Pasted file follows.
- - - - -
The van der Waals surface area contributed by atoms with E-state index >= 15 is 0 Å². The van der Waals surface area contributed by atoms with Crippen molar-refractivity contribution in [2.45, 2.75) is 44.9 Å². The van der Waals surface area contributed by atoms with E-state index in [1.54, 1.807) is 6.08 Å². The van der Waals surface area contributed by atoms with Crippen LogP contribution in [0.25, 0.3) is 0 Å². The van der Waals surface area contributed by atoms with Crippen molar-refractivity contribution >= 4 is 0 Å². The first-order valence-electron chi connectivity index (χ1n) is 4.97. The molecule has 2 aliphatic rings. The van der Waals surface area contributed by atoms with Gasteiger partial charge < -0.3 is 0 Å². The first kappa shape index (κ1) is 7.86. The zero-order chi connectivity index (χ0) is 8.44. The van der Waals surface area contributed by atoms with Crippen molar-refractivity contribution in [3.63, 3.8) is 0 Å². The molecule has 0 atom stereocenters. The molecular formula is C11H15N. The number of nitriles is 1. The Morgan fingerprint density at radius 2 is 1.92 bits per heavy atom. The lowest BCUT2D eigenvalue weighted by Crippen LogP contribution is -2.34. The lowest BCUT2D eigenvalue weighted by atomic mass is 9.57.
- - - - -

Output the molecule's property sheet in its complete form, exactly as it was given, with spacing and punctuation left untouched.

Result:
The van der Waals surface area contributed by atoms with E-state index >= 15 is 0 Å². The van der Waals surface area contributed by atoms with Crippen molar-refractivity contribution in [2.45, 2.75) is 44.9 Å². The van der Waals surface area contributed by atoms with E-state index in [1.54, 1.807) is 6.08 Å². The van der Waals surface area contributed by atoms with Crippen LogP contribution in [0.25, 0.3) is 0 Å². The van der Waals surface area contributed by atoms with Crippen molar-refractivity contribution >= 4 is 0 Å². The first-order valence-electron chi connectivity index (χ1n) is 4.97. The molecule has 2 aliphatic rings. The van der Waals surface area contributed by atoms with Gasteiger partial charge < -0.3 is 0 Å². The first kappa shape index (κ1) is 7.86. The zero-order chi connectivity index (χ0) is 8.44. The van der Waals surface area contributed by atoms with Crippen molar-refractivity contribution in [3.63, 3.8) is 0 Å². The molecule has 0 atom stereocenters. The molecular formula is C11H15N. The number of nitriles is 1. The Morgan fingerprint density at radius 2 is 1.92 bits per heavy atom. The lowest BCUT2D eigenvalue weighted by Crippen LogP contribution is -2.34. The lowest BCUT2D eigenvalue weighted by atomic mass is 9.57.